I am not a trauma expert, or a life expert at that. But I know myself enough to know that throughout life, I have been my own worst enemy. I can close my eyes and have bits and pieces of my life flash before me in a way that I would feel the need to end it all. I can also glamorize or justify parts of my life that were never great or helpful for me. It goes a bit beyond self sabotage for me, because it’s life threatening. The only way I can visualize is imagine being stalked by a ferocious wild cat through your life, so around every corner you are looking out for when that thing might come and pounce- and above all, you can not turn your back on it. Then imagine the exhaustion of always having to keep an eye on that- and how distracting that can be from just living a life. A side musing here is that most of my substance abuse issues have also stemmed from this because the only way to forget about the cat is to be obliterated to a different galaxy.

So this is odd, but my biggest accomplishment thus far, is probably surviving myself — or realistically, continuing to survive myself.

Traditional metrics of success often confine our perception of accomplishment. Yet, as I delve deeper into the labyrinth of my own identity, I find solace in the realization that surviving oneself can be the most monumental conquest. It’s the quiet battles fought within, the relentless pursuit of understanding and healing the fractured self, that stand as the true hallmarks of personal triumph.

FS: What is most important to you these days — do you have a mission for your life?

CS: Ive never been one to have a singular or a grandiose mission in life. My life to myself has always been filled with moving from puzzle to puzzle (yes, that is how I look at jobs) or side quests (which is how I refer to my hobbies). And if you’re wondering, yes the gamification is what has helped me deal with the day to day, because otherwise I would be stuck perpetually in a state of odd suspension.

In this moment, as I write this, the thing that stands out as most important to me, is figuring out how the state of the privileged survives with the state of the wounded. This is a puzzle that my brain has been stuck on for decades now. I know so many around me have unseen and unrealized wounds, and have to survive in this world of privileged. But I also know so many of the privileged want to help the wounded, but not in ways that makes them come off as a savior. I also know that amongst all of us is the privileged and the wounded. So in a lot of ways, my brain is stuck on this idea that how your current self, needs your former self and your future self to protect and grow. That healing can only come from within. And like most problems, splitting into that many dimensions, inevitably creates a fractured reality.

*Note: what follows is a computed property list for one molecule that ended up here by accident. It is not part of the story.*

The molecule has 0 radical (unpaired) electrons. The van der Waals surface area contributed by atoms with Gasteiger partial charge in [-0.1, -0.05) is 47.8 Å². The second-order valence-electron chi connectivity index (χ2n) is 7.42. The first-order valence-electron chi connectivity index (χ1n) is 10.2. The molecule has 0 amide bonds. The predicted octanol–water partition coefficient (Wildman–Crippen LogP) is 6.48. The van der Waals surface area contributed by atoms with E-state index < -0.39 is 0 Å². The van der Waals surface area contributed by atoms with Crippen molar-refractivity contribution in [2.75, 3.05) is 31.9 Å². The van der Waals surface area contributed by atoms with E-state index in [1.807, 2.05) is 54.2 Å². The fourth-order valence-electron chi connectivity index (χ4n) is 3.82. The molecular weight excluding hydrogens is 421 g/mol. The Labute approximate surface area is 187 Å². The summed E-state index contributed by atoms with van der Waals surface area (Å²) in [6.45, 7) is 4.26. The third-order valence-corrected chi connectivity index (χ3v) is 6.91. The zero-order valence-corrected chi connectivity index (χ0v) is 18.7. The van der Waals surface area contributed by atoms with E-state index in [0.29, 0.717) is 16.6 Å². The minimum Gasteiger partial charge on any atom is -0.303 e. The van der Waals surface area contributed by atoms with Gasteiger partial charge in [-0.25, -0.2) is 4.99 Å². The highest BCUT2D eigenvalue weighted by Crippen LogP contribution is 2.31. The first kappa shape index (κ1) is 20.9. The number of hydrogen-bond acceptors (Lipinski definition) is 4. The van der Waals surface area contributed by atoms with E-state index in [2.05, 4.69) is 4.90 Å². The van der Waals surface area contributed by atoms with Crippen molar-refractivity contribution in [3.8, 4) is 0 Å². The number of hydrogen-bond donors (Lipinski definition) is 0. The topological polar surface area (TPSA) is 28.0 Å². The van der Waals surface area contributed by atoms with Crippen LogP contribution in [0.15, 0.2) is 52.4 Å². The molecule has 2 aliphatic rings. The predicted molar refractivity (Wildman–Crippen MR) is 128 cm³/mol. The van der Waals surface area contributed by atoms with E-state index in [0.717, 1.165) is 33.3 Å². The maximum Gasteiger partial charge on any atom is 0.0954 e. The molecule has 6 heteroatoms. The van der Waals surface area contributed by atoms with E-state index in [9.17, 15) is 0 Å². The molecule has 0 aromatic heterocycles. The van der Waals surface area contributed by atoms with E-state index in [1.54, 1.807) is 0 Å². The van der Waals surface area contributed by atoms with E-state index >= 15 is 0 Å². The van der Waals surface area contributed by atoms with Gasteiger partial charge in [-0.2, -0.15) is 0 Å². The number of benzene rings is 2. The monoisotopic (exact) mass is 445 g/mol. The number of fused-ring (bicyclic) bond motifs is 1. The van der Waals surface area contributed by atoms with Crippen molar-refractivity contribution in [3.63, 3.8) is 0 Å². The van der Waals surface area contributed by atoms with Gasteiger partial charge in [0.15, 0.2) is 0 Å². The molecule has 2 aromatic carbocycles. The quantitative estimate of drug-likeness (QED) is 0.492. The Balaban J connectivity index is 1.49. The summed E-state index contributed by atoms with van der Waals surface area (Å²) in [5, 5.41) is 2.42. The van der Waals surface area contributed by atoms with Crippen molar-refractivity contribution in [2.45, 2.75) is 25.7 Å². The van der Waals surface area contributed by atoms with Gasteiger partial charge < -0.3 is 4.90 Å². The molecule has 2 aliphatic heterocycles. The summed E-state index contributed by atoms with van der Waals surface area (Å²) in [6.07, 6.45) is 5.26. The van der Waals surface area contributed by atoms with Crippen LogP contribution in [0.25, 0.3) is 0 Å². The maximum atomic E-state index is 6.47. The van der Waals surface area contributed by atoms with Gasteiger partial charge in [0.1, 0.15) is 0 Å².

I strongly believe that most people have their Oppenheimer moment — a moment where you end up solving a puzzle so big but are left with the consequence of that solution on others, potentially detrimental. In my case, my Oppenheimer moment will be solving how to heal myself with myself without splitting my self into all these pieces that cant be put back together. And once, I have that figured out, I want the only mission of my life to be around sharing this, or how to do this with others like me who may need it.

I know for a fact that I cant solve it for everyone, or even anyone. But I know that I want to be able to share ways that have helped me see myself, as a starting point to heal myself.

Reflection:My thoughts wander into the enigmatic puzzle of privilege coexisting with wounds. How do we bridge these chasms that separate us, creating a fractured reality? Is the remedy found in recognizing that healing emerges from within, an internal dialogue transcending the confines of privilege and pain? Perhaps the key lies not in fixing others but in sharing the journey of self-healing, a process as individual as it is universal.

In contemplating this, I foresee my own Oppenheimer moment not as a singular revelation but an ongoing quest. A pursuit to reconcile the fractured pieces of the self without compromising their intrinsic complexity. As I navigate this intricate labyrinth of identity, my aspiration crystallizes into a desire to share the fragments of my journey, not as a solution but as a starting point for others embarking on their odyssey of self-discovery and healing.

In the end, life is an elaborate tapestry woven from the threads of our experiences, traumas, and aspirations. It’s a mosaic of identities and a testament to the ever-evolving nature of our existence. Embracing the paradoxes, navigating the contradictions, and recognizing the profound beauty within the chaos is the essence of our shared humanity. And perhaps, in embracing this complexity, we find the elusive elixir of healing — not in perfecting the self but in embracing the imperfect, fragmented mosaic that is uniquely ours. For it is in our brokenness that we find our truest strength, and in our vulnerability that we discover our deepest reservoirs of resilience.